''Meine Herren,'' exclaimed Uli Hoeness at Bayern Munich's General Assembly on 1 December 2010, ''the 2012 Champions League final will be at the Allianz Arena and we must be there at all costs.''
Costs there certainly were, but the Bavarians are now just 90 minutes away from being the first club to be crowned European champions on their home ground since Internazionale in 1965.
Reaching the Champions League final is a triumph for the club and a personal victory for Hoeness, the man who spent 30 years as general manager and is now club president.
"I thought I was going to die,'' Hoeness said after the semi-final win against Real Madrid. ''This was a match that you get to see only a few times in your life. The biggest thing in football is a World Cup final or a Champions League final on home soil and we have done that."
Talented player, outspoken administrator, plane crash survivor, sausage mogul - Hoeness really is one of the great characters of European football.
And it was fitting that the hero in the Bavarians' penalty shootout win against Real was keeper Manuel Neuer, who saved superbly from Cristiano Ronaldo and Kaka.
''Ronaldo got me once," said Neuer after the game, referring to the Portuguese player's penalty in the first half, "so I had to get him back."
Neuer's summer move to Munich was enormously controversial. Hoeness was told that the idea of buying the Gelsenkirchen-born keeper, Schalke through and through, was sheer folly.
In the months leading up to the transfer, hundreds of Bayern fans wielded banners at matches with slogans like ''No to Neuer'' and ''Neuer is, and will always be, a visitor.''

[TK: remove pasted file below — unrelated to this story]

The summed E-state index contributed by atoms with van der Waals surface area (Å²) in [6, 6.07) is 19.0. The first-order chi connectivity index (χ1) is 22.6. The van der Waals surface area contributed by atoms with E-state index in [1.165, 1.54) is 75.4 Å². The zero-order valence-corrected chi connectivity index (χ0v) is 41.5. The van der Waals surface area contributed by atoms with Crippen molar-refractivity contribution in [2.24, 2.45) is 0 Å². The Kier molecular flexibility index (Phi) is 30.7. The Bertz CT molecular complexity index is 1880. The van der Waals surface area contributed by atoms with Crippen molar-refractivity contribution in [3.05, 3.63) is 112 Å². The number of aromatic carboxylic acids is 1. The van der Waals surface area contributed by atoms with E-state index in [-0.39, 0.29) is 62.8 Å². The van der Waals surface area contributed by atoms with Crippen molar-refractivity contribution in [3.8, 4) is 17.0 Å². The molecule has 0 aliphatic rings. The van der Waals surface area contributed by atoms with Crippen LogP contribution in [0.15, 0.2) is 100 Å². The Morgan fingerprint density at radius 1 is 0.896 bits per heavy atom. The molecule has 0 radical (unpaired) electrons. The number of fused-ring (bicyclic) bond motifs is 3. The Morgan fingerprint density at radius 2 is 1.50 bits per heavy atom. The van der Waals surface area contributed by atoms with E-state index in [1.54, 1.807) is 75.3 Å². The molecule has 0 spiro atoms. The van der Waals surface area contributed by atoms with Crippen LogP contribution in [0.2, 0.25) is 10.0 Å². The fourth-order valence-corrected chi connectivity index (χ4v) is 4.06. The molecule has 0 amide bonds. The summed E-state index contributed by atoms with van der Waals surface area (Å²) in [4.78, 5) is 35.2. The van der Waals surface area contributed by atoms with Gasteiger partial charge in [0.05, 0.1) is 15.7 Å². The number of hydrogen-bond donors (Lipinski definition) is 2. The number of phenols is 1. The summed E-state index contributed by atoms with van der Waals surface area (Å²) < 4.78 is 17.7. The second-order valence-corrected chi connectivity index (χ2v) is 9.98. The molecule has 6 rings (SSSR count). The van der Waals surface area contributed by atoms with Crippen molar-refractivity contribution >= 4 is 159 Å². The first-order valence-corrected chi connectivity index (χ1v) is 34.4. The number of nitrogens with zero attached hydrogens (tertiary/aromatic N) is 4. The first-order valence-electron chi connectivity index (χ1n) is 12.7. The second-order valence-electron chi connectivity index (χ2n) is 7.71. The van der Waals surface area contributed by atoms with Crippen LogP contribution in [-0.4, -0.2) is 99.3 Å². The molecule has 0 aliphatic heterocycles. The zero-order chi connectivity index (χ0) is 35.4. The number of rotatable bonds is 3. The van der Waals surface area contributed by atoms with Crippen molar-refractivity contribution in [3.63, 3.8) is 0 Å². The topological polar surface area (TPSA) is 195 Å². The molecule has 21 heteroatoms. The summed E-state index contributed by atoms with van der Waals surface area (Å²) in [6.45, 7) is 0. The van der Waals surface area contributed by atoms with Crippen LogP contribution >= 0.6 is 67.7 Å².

Hoeness insisted that Neuer was the best in Europe and spent 22 million euros to made him the second most expensive keeper in history.
Not that the 60-year-old likes to waste Bayern's resources. Hoeness, brought up to balance the books running his parents' grocery in Ulm, treats the club's money more carefully than his own.
A wonderfully gifted attacking midfielder, Hoeness never recovered from a horror tackle from Leeds United's Frank Gray in the 1975 European Cup final. Forced to retire, he took over a club that had debts of 11 million marks (around 6m euros), a staggering sum at the time.
Life was put into perspective in 1982, when Hoeness was the only survivor of a plane crash. After the disaster, Hoeness threw himself into his work, turning the club he loves into arguably the biggest financial success story in Europe: what other club can say it was in profit for 29 out of 30 seasons?
So it's appropriate that the profligate spenders of Chelsea (who lost £68 million last year alone) will be the visitors in May.
Fiercely loyal (14 former Bayern players work full-time for the club), Hoeness has never hid his dislike for the nouveau riche of football, whose wasteful spending he believes risks the future of the game. Hoeness and chief executive Karl-Heinz Rummenigge could barely disguise their satisfaction when Manchester City were dispatched earlier this season: the sooner financial fair play comes, the better for Bayern.
For many Germans though, he is best known for sausages. Created in the early 80s, Hoeness' food empire employs more than 200 people. McDonald's even sells an ''Uli Sausage'' to German foodies (those early experiences in his parents' shop were put to good use).
All thoughts are on that May 19 showpiece. Bayern's obsession with reaching the final has arguably cost them the Bundesliga title - for the first time this century, they will go back-to-back seasons without being crowned German champions.
Now, Bayern will pull out all the stops to win their first European crown since 2001.
"Ever since it was announced that the final would be in Munich, we've all had only one target: to get there. Now we have one more match at home, and we want to win it,'' said Bastian Schweinsteiger.
Bayern have received a staggering one million applications for tickets, even before the club's remarkable victory in the Spanish capital.
Only 17,500 lucky souls will get tickets, but up in the VIP box, Hoeness will be in his usual seat, wrapped in his trademark red and white scarf.
For a year-and-a-half, the match has been an obsession. Defeat now would be unthinkable.